Fortunately most people, including business owners, can safely ignore the vast majority of the 2013/14 changes, unless you’re an accountant that is! And assuming, if you are in business, that you do have a good accountant who will make sure you don’t fall foul of any of the new rules.
One set of changes, however, which most businesses cannot ignore are the new rules relating to PAYE and NICs. Finding the details isn’t easy but if you want all the information in one place I would recommend HMRC’s PAYE and NICs rates and limits for 2013-14.
Admittedly, it doesn’t include NIC rates for the self employed nor does it tell you the optimum salary to pay yourself if you’re a director of your own company but it’s worth keeping a copy for future reference.
2013-14 is going to be a challenging year for small businesses who operate PAYE. Making sure you have the basic information correct for your employees will make it easier.
And finally, if it all does prove too much, just contact us and we’ll help you solve your problems.
After considerable pressure, HMRC have relented (slightly) over the RTI reporting rules for small businesses.
Until 5 October 2013, employers with fewer than 50 employees, who find it difficult to report every payment to employees at the time of payment, may send information to HMRC by the date of their regular payroll run but no later than the end of the tax month (5th).
N.B this isn’t a deferral in the date RTI starts, it’s (in HMRC’s words)
to enable small businesses to adapt their processes or change their arrangements with their payroll service supplier so that they can comply with the new legislation.
It’s very easy to overlook one of the key requirements of operating RTI – the need to register for Online PAYE with HMRC.
RTI returns will be submitted electronically to HMRC which means that you have to submit an application to register for Online PAYE.
Applying and being issued with a PAYE scheme isn’t the same as registering for PAYE Online.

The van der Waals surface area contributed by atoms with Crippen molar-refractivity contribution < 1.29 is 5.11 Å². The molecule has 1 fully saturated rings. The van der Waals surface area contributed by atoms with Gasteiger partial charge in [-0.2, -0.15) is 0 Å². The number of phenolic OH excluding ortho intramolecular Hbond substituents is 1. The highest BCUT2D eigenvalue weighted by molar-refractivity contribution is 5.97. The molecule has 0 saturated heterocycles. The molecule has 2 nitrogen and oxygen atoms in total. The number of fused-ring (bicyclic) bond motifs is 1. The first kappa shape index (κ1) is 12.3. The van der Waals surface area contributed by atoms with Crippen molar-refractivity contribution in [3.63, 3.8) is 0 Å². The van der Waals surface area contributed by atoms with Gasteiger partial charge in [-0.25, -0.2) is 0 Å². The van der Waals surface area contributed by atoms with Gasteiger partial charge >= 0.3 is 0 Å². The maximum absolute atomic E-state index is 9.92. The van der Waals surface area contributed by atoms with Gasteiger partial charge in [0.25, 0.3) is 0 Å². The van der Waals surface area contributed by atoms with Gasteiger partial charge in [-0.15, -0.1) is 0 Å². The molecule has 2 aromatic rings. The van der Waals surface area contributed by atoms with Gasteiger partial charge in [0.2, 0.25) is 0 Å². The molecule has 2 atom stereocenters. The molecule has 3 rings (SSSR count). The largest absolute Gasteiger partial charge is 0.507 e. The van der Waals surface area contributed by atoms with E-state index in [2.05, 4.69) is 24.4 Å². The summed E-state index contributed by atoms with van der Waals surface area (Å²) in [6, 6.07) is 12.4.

To register you’ll need your
- Government Gateway account details (If you don’t have a Government Gateway account one will be created for you as part of the registration process)
- Your PAYE reference
- Your Accounts Office reference
Registration is fairly easy but the system will not operate until you have received and entered your activation code from HMRC, which will be sent to you in the post. There is some evidence that codes are taking longer to arrive than normal (about seven working days). So, the sooner you do it the better.
If you’re aged between 18 and 30 and you’re thinking of going into business you should take a look at Start-Up Loans , a government backed scheme to fund and mentor young entrepreneurs.
Chaired by James Caan, the former star of the BBC TV show Dragon’s Den the scheme offers loans (the average loan is about £2,500) and mentoring to would-be entrepreneurs. Strangely, the scheme is only available to start up businesses where the owner(s) live in England.
I came across the scheme last week when I was reading the Gateway , a business and careers newspaper for students.
The article mentioned
60% of all private sector jobs and 50% of public sector output is provided by SMEs. The creation of new small businesses is vital to Britain’s financial health and job creation……
What a shame that last week’s Budget didn’t reflect this
The key is to keep company only with people who uplift you, whose presence calls forth your best.
Epictetus, Greek philosopher AD 55-135
I am currently reading ADAPT by Tim Harford.
The author isn’t an accountant so when he lists double entry bookkeeping as a perennial solution in economic evolution, comparing it to photosynthesis, pairs of eyes and mothers’ milk in biological evolution I think it’s worthy of comment!
His argument centres on the fact that there are billions of solutions to business problems some of which are only short lived, some survive longer but very few last in the long term.
Double entry bookkeeping has survived because it’s the only way of recording business transactions accurately. Don’t worry, accounts programs use double entry bookkeeping (you just don’t always see the other entry!). More importantly, the reports produced from double entry records are correct.
Using spreadsheets to record your business transactions may be easy but there is no guarantee that they are correct. Drawing up your own reports is even riskier.
Learning how to use the (appropriate) accounts program may be more difficult but it will give you accurate information as a base for your business decisions.
And don’t forget that double entry bookkeeping has been around for more than 500 years. The first spreadsheets appeared in the late 1970s!